• Crosby Cleland
  • Saintfield, northern ireland

If you don’t measure it you can’t manage it. That’s the favoured philosphy of Saintfield, Northern Ireland, sheep farmer Crosby Cleland.

It’s fair to say if you can measure it Crosby has found a way of analysing it, from fertiliser use to the “gift weight” given away with every lamb over his abattoir’s required specification Crosby has recorded it and aims to improve on it.

But, while many may suggest this level of recording and analysis is more suited to the intensive sectors of livestock production, such as pig and poultry, Crosby is adamant the time he spends in the office is some of the most productive time in his working week.

“It allows me to gain a full understanding of the business and see where we are making money and equally where money is being drained from the enterprise.”

The desire to improve even further has been the driving force behind the changes to Crosby’s flocks in recent years, with the original crossbred flock gradually being phased out in favour of more prolific and easier care Lleyn ewes.

“Lleyns are lighter ewes, requiring less feed and allowing higher stocking rates, but rearing a similar weight of lamb as bulkier crossbred ewes. Last year we achieved 30kg/ha of lamb more than the year before and the aim is to keep improving this figure.

“But the future for the Lleyn may not be as bright as it has been in the past few years. The premiums earned on Lleyn ewes in recent years are likely to fall off as the breed popularity peaks, so we have to ensure our system isn’t reliant on these sales.”

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To this end Crosby has been making significant steps towards securing a dedicated supply contract and has now begun breeding Highlander composite sheep with a view to supplying breeding stock to farms contracted to Marks & Spencer. “We were offered the chance to take some embryos last autumn and took it. It may have been a rash decision, but we will have a product we know we have a market for at a fair price.”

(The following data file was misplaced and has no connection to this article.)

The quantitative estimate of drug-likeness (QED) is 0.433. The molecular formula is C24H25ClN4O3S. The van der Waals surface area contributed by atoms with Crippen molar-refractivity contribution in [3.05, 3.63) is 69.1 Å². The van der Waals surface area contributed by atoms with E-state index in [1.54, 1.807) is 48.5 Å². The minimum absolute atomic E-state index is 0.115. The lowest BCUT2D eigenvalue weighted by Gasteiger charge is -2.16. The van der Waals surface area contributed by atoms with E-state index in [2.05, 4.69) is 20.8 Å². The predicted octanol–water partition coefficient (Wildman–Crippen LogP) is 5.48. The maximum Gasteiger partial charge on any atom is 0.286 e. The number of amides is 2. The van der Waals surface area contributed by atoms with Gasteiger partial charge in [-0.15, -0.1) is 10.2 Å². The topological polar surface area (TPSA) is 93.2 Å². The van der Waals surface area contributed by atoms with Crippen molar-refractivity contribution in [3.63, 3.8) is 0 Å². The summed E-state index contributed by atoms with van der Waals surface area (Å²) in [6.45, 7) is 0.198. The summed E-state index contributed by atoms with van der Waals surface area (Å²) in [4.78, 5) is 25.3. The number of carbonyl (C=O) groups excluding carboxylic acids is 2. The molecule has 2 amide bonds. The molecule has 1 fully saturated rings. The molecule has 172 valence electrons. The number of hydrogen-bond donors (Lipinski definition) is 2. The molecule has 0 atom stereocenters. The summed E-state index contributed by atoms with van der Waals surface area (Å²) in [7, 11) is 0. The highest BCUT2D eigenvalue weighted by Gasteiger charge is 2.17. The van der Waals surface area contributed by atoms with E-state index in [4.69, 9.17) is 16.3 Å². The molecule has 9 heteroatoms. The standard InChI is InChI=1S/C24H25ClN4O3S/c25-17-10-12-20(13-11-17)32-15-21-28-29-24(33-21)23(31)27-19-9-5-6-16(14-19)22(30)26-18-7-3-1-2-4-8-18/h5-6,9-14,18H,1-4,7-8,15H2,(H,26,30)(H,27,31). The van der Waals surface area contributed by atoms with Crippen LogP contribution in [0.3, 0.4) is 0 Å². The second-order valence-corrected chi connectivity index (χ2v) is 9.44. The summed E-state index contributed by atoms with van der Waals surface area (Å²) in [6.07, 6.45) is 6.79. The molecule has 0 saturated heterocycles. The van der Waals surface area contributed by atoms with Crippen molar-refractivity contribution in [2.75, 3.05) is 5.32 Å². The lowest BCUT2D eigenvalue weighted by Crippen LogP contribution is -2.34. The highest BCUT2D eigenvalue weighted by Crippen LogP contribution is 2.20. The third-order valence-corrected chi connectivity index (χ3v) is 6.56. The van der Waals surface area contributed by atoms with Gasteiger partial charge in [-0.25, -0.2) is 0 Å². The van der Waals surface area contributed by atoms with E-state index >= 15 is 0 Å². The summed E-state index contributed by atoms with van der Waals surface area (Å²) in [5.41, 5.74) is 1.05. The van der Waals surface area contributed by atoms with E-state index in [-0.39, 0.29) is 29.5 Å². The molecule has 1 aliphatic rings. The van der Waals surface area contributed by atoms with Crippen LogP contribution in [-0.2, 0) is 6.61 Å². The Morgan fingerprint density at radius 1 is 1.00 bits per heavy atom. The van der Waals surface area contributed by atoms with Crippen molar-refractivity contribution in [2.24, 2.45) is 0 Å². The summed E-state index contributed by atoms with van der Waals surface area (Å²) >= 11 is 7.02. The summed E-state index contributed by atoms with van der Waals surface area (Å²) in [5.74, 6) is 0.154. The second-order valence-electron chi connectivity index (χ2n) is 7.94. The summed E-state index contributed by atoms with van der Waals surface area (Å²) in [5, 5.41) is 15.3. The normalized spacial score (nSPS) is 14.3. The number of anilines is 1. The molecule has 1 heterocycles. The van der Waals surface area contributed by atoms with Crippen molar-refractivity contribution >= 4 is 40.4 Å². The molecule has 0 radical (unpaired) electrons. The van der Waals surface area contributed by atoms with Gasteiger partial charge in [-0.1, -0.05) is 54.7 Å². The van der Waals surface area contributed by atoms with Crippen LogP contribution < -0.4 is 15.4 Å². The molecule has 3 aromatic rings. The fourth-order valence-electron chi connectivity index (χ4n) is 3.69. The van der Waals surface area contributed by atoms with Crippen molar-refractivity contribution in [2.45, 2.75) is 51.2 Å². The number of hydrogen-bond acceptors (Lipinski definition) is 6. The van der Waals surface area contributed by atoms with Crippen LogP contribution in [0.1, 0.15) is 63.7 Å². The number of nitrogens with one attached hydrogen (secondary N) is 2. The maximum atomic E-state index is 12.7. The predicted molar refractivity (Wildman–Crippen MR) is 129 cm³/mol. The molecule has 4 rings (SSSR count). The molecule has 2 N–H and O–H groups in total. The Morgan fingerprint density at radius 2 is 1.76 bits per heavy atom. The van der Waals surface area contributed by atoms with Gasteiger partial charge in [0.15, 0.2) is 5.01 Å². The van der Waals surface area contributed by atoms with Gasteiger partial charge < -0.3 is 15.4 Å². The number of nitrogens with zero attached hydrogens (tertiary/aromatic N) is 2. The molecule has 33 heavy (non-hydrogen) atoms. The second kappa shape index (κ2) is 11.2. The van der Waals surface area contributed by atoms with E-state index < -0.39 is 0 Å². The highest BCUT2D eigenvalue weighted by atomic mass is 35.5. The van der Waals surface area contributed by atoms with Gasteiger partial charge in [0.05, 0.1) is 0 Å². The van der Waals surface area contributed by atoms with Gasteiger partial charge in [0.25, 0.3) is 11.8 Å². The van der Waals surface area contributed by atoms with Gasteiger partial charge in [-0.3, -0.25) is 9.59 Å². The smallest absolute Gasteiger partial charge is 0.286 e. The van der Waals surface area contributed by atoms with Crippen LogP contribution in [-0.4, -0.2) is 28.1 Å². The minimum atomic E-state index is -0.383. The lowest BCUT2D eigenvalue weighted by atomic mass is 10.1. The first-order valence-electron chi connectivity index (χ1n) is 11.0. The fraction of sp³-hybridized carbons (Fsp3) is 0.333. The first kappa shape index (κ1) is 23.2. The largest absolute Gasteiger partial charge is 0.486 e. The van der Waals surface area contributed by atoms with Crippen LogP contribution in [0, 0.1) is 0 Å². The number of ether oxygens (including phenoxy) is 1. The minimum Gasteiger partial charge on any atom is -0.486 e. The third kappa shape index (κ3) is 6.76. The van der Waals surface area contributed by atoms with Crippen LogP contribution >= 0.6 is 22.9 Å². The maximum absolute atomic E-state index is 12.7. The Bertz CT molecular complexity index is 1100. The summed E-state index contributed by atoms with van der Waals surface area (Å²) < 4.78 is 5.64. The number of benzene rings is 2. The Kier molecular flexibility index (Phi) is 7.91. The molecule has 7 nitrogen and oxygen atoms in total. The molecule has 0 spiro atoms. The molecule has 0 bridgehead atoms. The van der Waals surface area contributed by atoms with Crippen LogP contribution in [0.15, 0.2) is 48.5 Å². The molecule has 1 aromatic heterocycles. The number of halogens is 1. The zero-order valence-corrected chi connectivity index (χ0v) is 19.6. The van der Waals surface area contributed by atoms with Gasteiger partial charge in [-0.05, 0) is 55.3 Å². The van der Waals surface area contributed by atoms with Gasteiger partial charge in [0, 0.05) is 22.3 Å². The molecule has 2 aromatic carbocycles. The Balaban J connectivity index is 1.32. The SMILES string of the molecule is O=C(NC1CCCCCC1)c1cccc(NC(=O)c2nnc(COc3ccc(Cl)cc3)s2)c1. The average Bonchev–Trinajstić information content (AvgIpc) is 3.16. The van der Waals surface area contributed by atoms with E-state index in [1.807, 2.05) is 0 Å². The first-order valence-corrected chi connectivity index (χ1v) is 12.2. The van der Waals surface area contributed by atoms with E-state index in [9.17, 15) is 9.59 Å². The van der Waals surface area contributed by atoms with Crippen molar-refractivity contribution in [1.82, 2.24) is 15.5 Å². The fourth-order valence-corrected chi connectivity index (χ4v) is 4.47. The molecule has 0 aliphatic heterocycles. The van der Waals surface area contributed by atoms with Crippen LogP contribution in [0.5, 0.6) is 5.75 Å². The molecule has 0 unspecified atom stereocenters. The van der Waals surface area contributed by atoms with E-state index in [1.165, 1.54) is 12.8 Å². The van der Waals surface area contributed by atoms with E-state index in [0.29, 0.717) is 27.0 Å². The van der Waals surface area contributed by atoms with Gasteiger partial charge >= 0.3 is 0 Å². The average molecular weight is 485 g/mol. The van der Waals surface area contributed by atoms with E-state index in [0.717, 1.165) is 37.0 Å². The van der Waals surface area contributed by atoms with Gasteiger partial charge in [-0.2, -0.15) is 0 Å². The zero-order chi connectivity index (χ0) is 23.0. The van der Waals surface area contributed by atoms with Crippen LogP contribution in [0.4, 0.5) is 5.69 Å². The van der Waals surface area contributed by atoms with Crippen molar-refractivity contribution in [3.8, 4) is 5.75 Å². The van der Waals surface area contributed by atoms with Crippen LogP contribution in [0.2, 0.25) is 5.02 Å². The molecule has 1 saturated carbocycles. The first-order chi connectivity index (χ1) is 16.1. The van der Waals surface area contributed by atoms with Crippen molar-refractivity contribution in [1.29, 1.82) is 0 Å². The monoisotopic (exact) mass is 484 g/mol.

And beyond this he is also working with Agri Food and Biosciences Institute in a number of trials aimed at easing the workload on Northern Irish sheep farms.

“Easier care flocks are a passion of mine and something which has developed into a necessity as my other business, contract fencing, has expanded. I am usually tied up in the office or away from the farm with one of the 14 fencing teams, so I only have one man at home to manage the fencing yard, where we sell fencing supplies and gates, and the 800-ewe flock.

This continued drive to easier management also extends to the farm layout, with all groups of sheep able to be gathered and moved by one man via a series of grass tracks alongside fields. On top of this, EID has been invested in to make handling, and hence recording of the detailed data Crosby demands, simpler and quicker.

“We’ve also been lucky to be a Focus Farm, hosting other farmers keen to learn from our experiences. This has enabled us to invest in handling equipment which has also made flock management simpler.”

Away from the farm Crosby is heavily involved with the Northern Irish sheep industry having been a founder member of the Northern Irish branch of NSA and also acting as a trainer in a range of rural skills at Greenmount College, helping farmers both young and old to improve their skills and hence farm practice.

Having been a long-time supporter of the local lamb marketing group, Strangford Down, Crosby’s farm is also host to the group’s collection centre, enabling group members to drop smaller loads of lambs off to a central collection point for onward transport to the abattoir. “It’s not a money spinner for me, but it helps cut other group members costs and improves efficiency at the abattoir, too.”

What the judges liked

  • Business-like approach to sheep farming
  • Clear vision of clients’ requirements
  • Progressive breeding strategy
  • Contributing to industry improvement
  • Willing to share knowledge and skills

Farm facts

  • 76ha (186 acre) grassland farm
  • 750 ewes and followers